No shame in playing second fiddle to LeBron

MIAMI — Dwyane Wade and Chris Bosh can take comfort in knowing Hollywood legends Jack Nicholson, Robert De Niro and Denzel Washington all have won Oscars for Best Supporting Actor.
 
LeBron James is Miami’s biggest star and everybody else on the team has become a member of his supporting cast. Never mind that Wade, a nine-time All-Star, and Bosh, who has been named eight times, are used to being leading men.
 
The way James has been playing, the Heat have gone from featuring the Big Three to having the Giant One and two Bigs.
 
But Bosh isn’t complaining.
 
“I know he’s the best player in the world,’’ Bosh said of James, last year’s MVP and likely also this season’s. “But we are the best supporting cast.’’
 
Even Wade, who was Finals MVP in 2006 and Miami’s big star until James and Bosh joined him in 2010, doesn’t dispute that notion.
 
“I know you can’t win an Oscar unless everybody does their job in a movie,’’ the guard said when told of what Bosh had said and endorsing James for Best Actor. “And, obviously, he has a great supporting staff. He doesn’t have to score 30 every night.’’
 
That was quite evident in Sunday’s big 105-91 win over Indiana. James scored a season-low 13 points and for the first time this season was just his team’s fourth-leading scorer.
 
Point guard Mario Chalmers stepped up to score 26 points. Bosh had 24. And Wade scored 23 points to go along with six steals.
 
Wade has been so good lately he was named Monday as Eastern Conference Player of the Week. Of course, James still leads him 5-1 in such awards for the season.
 
Wade is averaging 21.8 points and has a career mark of 24.9. Bosh, who spent his first seven NBA years starring in Toronto, is averaging 16.9 this season and 19.6 for his career.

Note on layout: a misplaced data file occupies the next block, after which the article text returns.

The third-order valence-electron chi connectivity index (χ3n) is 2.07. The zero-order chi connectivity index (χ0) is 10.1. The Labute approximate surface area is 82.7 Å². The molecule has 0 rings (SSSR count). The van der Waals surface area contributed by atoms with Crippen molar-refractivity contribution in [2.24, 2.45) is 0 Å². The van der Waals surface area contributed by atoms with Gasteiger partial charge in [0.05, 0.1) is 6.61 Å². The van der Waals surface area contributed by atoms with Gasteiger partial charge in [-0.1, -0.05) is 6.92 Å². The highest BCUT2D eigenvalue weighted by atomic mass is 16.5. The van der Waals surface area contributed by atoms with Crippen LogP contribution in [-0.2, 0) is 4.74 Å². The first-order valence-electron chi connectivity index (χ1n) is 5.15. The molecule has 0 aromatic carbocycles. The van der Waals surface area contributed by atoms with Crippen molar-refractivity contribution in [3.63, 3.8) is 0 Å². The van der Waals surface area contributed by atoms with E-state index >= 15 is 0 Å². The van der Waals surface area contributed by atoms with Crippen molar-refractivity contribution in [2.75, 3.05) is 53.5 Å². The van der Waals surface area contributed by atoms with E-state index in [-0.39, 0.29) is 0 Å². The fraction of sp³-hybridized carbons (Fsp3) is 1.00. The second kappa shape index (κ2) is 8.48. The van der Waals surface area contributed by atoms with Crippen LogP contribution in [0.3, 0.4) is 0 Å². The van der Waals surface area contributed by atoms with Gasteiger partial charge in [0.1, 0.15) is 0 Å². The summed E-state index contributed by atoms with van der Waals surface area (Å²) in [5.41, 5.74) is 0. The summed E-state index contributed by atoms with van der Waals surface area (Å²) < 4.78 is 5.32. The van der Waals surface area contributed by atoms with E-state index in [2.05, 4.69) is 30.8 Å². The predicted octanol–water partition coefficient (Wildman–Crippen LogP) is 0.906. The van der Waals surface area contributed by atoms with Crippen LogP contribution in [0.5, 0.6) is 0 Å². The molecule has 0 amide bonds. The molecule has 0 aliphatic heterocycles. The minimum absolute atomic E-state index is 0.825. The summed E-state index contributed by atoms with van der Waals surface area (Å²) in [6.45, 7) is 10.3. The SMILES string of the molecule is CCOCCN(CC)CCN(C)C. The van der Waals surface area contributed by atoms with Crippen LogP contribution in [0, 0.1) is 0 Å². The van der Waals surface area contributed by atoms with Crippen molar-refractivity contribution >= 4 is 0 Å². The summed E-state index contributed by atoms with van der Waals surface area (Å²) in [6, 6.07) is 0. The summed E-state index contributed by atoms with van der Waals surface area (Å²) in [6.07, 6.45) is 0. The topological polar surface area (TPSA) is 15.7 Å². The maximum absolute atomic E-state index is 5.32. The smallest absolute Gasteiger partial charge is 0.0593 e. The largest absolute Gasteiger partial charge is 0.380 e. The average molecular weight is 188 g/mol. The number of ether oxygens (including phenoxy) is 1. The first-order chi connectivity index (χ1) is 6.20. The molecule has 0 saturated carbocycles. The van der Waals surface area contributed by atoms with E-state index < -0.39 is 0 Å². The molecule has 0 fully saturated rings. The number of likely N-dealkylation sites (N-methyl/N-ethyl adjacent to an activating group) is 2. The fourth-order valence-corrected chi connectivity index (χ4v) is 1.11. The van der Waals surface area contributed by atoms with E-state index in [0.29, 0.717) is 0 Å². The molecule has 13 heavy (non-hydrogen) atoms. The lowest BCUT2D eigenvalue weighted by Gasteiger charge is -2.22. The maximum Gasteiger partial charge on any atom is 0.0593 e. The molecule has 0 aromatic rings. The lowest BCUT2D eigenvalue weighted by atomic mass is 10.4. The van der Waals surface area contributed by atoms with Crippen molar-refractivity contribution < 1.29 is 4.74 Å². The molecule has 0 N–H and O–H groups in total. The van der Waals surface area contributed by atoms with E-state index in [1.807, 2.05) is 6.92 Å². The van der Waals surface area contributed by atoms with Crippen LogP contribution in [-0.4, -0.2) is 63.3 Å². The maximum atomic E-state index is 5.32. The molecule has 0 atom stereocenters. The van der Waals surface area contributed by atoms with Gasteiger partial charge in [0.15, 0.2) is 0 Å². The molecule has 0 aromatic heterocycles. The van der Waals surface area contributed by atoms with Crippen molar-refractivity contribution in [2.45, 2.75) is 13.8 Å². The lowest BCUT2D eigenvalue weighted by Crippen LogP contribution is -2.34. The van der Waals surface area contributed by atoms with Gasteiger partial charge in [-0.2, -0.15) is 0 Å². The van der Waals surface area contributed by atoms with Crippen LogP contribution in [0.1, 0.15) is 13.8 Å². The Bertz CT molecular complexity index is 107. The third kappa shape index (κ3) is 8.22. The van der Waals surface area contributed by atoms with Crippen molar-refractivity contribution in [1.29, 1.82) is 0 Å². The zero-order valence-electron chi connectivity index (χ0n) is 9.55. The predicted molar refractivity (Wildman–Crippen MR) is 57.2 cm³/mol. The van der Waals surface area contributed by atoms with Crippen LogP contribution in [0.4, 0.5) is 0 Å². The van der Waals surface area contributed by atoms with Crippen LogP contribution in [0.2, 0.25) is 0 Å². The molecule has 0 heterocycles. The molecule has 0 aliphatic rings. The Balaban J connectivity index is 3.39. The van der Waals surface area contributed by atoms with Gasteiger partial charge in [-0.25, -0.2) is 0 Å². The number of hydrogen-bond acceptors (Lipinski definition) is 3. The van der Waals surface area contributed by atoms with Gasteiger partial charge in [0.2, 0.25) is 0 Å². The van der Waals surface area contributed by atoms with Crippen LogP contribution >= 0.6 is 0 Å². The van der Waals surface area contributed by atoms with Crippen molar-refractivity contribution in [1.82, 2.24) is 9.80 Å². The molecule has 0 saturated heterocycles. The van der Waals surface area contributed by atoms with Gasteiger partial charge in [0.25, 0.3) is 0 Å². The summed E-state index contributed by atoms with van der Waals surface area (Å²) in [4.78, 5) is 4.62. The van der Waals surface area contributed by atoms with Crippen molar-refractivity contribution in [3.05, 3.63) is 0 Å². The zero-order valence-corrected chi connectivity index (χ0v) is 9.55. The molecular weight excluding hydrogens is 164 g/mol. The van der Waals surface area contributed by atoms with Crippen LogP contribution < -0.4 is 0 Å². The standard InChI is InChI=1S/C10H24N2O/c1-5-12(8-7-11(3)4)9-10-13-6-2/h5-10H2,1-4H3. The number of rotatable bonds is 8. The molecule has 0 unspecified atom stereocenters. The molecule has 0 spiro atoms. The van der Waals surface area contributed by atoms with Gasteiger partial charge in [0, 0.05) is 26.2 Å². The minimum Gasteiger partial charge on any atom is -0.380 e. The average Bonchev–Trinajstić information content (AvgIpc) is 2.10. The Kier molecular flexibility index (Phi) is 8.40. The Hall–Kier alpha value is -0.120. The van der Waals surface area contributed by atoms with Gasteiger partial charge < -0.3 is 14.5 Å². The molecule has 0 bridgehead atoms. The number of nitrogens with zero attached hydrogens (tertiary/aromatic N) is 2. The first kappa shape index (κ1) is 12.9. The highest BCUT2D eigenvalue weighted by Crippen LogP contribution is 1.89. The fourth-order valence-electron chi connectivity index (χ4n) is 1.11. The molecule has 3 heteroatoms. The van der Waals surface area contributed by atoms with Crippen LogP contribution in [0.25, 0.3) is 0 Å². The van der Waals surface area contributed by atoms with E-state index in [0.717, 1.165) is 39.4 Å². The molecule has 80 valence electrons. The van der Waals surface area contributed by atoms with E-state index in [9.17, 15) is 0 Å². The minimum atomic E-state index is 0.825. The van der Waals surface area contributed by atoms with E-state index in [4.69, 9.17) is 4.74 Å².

Both are bound for the Hall of Fame. But they’ve stepped aside to take supporting roles alongside James as he has become without question the NBA’s top player.
 
“That’s part of it. For us to get where we wanted to go, we knew we were going to have to sacrifice,’’ said Bosh, whose sacrificing has included this season moving from power forward to center for the betterment of the team. “That doesn’t change. We just have All-Stars to fill that role, and I think that works out pretty good.’’
 
Bosh and Wade aren’t the only All-Stars in James’ supporting cast. Guard Ray Allen, Miami’s fourth-leading scorer, with a 10.8 average, has made 10 trips to the game. And forward Rashard Lewis, who is only averaging 3.8 points but is waiting in the wings to perhaps play a key role in a playoff game, is a two-time All-Star.
 
Then there’s Chalmers, who thinks he’s an All-Star and did look like one Sunday, when he shot 5-of-6 from 3-point range. Despite averages of 8.2 points and 3.4 assists, Chalmers recently said he’s in “the middle part’’ of the “top 10’’ point guards in the NBA.
The other guys on the Heat have the ability to step up when needed. But most of the heavy lifting is done by James, a do-everything forward averaging 26.7 points, 8.1 rebounds and 7.1 assists while shooting 56.2 percent. 
 
“He’s downplaying himself,’’ the three-time MVP said about Bosh referring to himself as one of the members of James’ supporting cast. “We got a great team and no individual will ever be able to win a game for us, and we have to do it as a collective group.’’
 
Still, if James is Miami’s Best Actor this season, others on the team will be quite happy to contend for Best Supporting Actor. That is, if it results in the Heat winning a second straight championship.
 
“As long as you get the Oscar,’’ Bosh said. “Don’t nobody read it. They just say, ‘You got an Oscar.’ (And the response could be), ‘Yeah, you don’t.’’’
 
Playing a supporting role in this production hardly diminishes Wade and Bosh. After all, Nicholson, De Niro and Washington also have won Oscars in their career for Best Actor.
 
Chris Tomasson can be reached at christomasson@hotmail.com or on Twitter @christomasson